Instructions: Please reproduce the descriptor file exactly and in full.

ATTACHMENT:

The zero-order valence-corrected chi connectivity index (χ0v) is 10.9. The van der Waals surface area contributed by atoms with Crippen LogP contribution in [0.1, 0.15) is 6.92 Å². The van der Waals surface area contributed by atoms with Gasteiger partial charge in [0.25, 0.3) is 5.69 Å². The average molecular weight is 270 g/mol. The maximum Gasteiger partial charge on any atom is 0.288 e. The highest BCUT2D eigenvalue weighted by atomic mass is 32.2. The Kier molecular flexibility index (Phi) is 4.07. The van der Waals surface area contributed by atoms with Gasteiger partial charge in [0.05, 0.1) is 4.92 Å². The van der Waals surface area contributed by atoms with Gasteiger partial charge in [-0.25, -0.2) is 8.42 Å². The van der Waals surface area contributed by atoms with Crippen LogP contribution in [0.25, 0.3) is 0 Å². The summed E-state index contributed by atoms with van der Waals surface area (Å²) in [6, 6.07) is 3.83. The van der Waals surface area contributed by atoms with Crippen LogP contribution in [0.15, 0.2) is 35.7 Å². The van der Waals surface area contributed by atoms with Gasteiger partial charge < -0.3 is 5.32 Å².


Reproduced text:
The zero-order valence-corrected chi connectivity index (χ0v) is 10.9. The van der Waals surface area contributed by atoms with Crippen LogP contribution in [0.1, 0.15) is 6.92 Å². The van der Waals surface area contributed by atoms with Gasteiger partial charge in [0.25, 0.3) is 5.69 Å². The average molecular weight is 270 g/mol. The maximum Gasteiger partial charge on any atom is 0.288 e. The highest BCUT2D eigenvalue weighted by atomic mass is 32.2. The Kier molecular flexibility index (Phi) is 4.07. The van der Waals surface area contributed by atoms with Gasteiger partial charge in [0.05, 0.1) is 4.92 Å². The van der Waals surface area contributed by atoms with Gasteiger partial charge in [-0.25, -0.2) is 8.42 Å². The van der Waals surface area contributed by atoms with Crippen LogP contribution in [0.25, 0.3) is 0 Å². The summed E-state index contributed by atoms with van der Waals surface area (Å²) in [6, 6.07) is 3.83. The van der Waals surface area contributed by atoms with Crippen LogP contribution in [0.15, 0.2) is 35.7 Å². The van der Waals surface area contributed by atoms with Gasteiger partial charge < -0.3 is 5.32 Å².